The theme of this year’s Industry Summit was “Protect the Future of F&I,” and speakers and attendees agreed that maintaining high levels of production and professionalism would prove critical in an increasingly digitized and margin-compressed industry. F&I and Showroom met with Jason Barrie, vice president and general manager of Dealertrack’s Dealer F&I Solutions, and Marie Knight, head of strategic services for Zurich’s automotive business, to ask how dealers can build F&I departments that can weather any storm.
F&I: Jason and Marie, experts and trainers all seem to agree the F&I department isn’t going away anytime soon, but that dealers and F&I professionals must do their part by focusing on customer service. Do you agree, and if so, what’s the first step?
Knight: Customers today have a wealth of online research available to them. A recent study from Adtaxi found that 86% of car buyers conduct research online before visiting a dealership. By the time they are standing in your store, your customers have already decided what they want, down to specific details. They expect their car-buying experience to be simple and transparent because they have already researched the transaction so thoroughly.
Continuing to improve the instore F&I presentation is crucial to providing a better customer experience while maintaining dealership profitability. It’s important for the F&I department to present product information in an educational and consultative manner that speaks to the customer’s need to protect their new vehicle.
Barrie: We are really seeing a need to be smarter in how we engage with customers, both online and in the showroom. Nearly 90% of customers still want to complete their deal in the store, according to the recent “Future of Digital Retail Study” conducted by our research team at Cox Automotive. But car shoppers are also doing a great deal of research online before they come in to the dealership. So a key strategy is to ensure that there’s a consistent experience on the dealer’s website that continues at the dealership, including technology platforms.
F&I: Does the emergence of those technology platforms effectively mean the debate over whether to make information about F&I products available online is over?
Knight: It is important to be upfront and transparent, and for today’s consumers, that means providing F&I product information online and early in the buying process. A customer with access to clear and detailed information is more likely to see the value and subsequently purchase products.
In fact, according to the Cox Automotive “Online Retail F&I Study,” more than 60% of consumers said they would be more likely to purchase F&I products if they had the option to learn about them before finalizing their vehicle purchase.
When dealers present F&I product information — both online and instore — the available options, what they cost, and how they will affect the buyer’s car payment should be crystal clear.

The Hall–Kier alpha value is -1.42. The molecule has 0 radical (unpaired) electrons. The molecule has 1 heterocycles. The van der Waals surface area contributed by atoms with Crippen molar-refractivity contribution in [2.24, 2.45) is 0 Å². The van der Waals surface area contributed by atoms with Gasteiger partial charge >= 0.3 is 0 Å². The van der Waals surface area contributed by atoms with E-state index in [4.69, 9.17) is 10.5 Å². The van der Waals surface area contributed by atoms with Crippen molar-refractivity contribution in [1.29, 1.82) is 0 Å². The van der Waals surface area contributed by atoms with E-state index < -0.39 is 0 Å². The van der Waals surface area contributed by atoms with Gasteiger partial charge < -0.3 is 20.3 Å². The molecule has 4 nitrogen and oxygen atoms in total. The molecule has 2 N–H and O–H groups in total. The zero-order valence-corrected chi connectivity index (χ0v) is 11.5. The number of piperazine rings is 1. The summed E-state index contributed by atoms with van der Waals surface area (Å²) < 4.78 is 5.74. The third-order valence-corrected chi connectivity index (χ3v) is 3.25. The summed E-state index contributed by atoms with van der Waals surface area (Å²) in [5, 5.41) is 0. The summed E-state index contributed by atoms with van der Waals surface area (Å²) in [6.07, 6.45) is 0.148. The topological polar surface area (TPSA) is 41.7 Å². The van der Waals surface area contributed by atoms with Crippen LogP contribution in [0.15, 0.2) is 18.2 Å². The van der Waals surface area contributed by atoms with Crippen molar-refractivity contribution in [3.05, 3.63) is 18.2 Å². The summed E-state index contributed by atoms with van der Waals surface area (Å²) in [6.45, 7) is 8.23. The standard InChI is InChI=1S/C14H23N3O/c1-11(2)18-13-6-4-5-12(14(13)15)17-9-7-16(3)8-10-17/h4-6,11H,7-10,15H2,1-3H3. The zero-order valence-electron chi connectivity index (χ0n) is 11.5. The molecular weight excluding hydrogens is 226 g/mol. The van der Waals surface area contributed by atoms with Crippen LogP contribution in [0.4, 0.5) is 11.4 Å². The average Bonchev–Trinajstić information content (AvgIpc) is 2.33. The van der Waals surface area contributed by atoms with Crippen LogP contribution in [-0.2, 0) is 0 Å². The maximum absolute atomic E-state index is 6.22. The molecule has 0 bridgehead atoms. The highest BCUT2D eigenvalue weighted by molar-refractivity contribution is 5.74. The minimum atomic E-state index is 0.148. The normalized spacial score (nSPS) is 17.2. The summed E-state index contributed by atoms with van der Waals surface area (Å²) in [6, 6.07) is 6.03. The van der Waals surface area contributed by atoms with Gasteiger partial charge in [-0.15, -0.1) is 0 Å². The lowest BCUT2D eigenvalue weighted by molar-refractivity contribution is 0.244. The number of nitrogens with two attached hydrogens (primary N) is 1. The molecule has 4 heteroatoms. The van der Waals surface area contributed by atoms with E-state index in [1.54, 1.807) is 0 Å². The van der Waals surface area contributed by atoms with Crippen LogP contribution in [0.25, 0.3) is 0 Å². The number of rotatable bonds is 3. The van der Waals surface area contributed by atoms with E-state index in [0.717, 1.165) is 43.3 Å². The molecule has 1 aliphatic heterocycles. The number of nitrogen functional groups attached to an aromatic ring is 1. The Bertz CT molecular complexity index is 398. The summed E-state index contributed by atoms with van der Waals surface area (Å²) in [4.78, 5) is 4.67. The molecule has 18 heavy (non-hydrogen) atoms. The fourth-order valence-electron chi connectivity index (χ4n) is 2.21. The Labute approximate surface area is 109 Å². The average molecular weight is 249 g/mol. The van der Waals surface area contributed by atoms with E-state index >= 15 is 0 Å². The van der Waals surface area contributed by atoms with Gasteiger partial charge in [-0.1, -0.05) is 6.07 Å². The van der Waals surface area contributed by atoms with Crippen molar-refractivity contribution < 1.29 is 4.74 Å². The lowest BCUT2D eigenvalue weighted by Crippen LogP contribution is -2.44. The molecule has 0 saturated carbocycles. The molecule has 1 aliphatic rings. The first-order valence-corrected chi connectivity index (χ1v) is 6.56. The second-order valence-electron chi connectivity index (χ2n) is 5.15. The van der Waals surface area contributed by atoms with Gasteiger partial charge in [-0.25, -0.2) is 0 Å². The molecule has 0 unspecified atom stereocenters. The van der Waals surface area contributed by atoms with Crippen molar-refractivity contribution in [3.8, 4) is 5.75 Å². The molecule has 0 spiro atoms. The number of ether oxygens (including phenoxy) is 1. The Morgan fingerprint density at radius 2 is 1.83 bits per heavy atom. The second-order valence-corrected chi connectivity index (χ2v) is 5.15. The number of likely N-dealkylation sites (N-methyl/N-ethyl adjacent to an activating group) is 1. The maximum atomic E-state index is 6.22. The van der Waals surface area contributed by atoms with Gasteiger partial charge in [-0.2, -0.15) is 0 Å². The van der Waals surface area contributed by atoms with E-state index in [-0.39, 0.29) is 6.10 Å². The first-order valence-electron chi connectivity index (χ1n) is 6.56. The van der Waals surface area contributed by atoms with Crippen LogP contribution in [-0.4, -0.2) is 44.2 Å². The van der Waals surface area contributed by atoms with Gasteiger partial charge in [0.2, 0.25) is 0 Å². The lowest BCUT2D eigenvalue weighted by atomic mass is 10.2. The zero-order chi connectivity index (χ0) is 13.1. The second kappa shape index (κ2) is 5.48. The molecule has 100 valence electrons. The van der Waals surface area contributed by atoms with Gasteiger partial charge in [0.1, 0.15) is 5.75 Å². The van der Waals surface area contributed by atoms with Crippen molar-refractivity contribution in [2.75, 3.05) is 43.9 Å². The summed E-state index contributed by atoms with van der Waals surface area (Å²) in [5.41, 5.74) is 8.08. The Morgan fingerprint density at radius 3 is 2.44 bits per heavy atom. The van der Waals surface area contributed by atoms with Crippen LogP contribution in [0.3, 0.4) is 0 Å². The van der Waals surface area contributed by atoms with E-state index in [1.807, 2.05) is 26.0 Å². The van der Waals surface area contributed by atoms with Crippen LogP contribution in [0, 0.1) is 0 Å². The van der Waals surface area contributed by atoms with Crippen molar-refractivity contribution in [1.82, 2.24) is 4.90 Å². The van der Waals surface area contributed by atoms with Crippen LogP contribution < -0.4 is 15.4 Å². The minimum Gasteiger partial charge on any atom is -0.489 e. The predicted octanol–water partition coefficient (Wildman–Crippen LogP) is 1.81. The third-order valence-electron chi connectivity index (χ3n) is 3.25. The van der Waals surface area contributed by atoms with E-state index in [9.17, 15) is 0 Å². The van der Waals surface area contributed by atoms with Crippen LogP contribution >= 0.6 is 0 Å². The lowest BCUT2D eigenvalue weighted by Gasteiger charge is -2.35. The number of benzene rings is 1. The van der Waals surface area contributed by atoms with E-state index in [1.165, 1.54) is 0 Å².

Barrie: We know that, on average, consumers spend about three hours in the F&I and sales process. That’s extremely valuable time for a dealership to spend in investing in a relationship with the consumer, to educate them on F&I products and to build that bridge from online to instore.
Dealerships need to make their F&I presentations interactive and engaging. The presentations should include visuals, video, and descriptions that are dynamic and easy to understand. Customers are also big fans of a personalized car-buying process, so dealerships should provide them with unique presentations around specific vehicles of interest, lifestyle preferences, and driving habits.
We at Dealertrack know that options are critical to a successful F&I department, and we’re excited to be working with Zurich to enable a transparent and efficient car-selling process.
F&I: Knowing that, what can dealers and F&I pros do to maintain production and profitability?
Barrie: Enabling F&I product presentations with interactive technology is key. Customers want to fully understand what their options are before making F&I purchases, and interactive technology enables dealers to provide customers with a sense of control over their buying process.
Today’s most progressive and successful dealers have stopped using awkwardly disconnected menu presentations and are instead using streamlined, comprehensive presentation tools. Menu-selling tools that integrate with the rest of the deal flow provide a better experience for the customer and improve efficiency for the dealer, which ultimately leads to strong F&I product sales.
Knight: All highly profitable F&I programs are driven by a strong commitment to thorough, ongoing training, accompanied by performance reviews to ensure accountability. It’s important to give employees the knowledge and expertise they need to succeed, not only to motivate them but also to increase sales and profits for the dealership.
Successful dealers work with their F&I provider to conduct ongoing training. A thorough training and review process includes regular review of the deal jacket to check for proficiency and adherence to the established process. Gaps in the process are identified and addressed to show where missed profit opportunities could be improved. Observation of the F&I manager interacting with the customer ensures the needs-based interview is conducted and the product information is presented in a seamless and consistent manner.
Originally posted on F&I and Showroom